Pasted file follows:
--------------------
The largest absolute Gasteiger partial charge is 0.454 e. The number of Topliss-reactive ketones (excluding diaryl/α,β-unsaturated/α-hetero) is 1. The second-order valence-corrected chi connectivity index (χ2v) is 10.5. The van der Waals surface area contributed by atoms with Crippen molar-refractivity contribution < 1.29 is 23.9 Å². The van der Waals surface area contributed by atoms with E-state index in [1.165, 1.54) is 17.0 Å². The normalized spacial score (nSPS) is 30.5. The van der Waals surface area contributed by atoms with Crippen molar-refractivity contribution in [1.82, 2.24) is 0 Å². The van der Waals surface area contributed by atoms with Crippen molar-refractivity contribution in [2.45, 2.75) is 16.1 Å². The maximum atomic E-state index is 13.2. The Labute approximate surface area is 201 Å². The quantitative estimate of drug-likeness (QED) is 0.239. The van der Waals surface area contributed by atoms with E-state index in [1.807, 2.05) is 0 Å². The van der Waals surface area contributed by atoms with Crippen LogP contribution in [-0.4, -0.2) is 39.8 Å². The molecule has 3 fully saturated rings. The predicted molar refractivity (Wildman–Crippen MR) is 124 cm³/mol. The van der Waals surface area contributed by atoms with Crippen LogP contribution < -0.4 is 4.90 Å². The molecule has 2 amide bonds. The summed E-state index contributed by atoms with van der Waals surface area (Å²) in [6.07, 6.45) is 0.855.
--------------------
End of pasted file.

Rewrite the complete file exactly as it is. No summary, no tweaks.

The largest absolute Gasteiger partial charge is 0.454 e. The number of Topliss-reactive ketones (excluding diaryl/α,β-unsaturated/α-hetero) is 1. The second-order valence-corrected chi connectivity index (χ2v) is 10.5. The van der Waals surface area contributed by atoms with Crippen molar-refractivity contribution < 1.29 is 23.9 Å². The van der Waals surface area contributed by atoms with E-state index in [1.165, 1.54) is 17.0 Å². The normalized spacial score (nSPS) is 30.5. The van der Waals surface area contributed by atoms with Crippen molar-refractivity contribution in [1.82, 2.24) is 0 Å². The van der Waals surface area contributed by atoms with Crippen molar-refractivity contribution in [2.45, 2.75) is 16.1 Å². The maximum atomic E-state index is 13.2. The Labute approximate surface area is 201 Å². The quantitative estimate of drug-likeness (QED) is 0.239. The van der Waals surface area contributed by atoms with E-state index in [1.807, 2.05) is 0 Å². The van der Waals surface area contributed by atoms with Crippen LogP contribution in [-0.4, -0.2) is 39.8 Å². The molecule has 3 fully saturated rings. The predicted molar refractivity (Wildman–Crippen MR) is 124 cm³/mol. The van der Waals surface area contributed by atoms with Crippen LogP contribution < -0.4 is 4.90 Å². The molecule has 2 amide bonds. The summed E-state index contributed by atoms with van der Waals surface area (Å²) in [6.07, 6.45) is 0.855.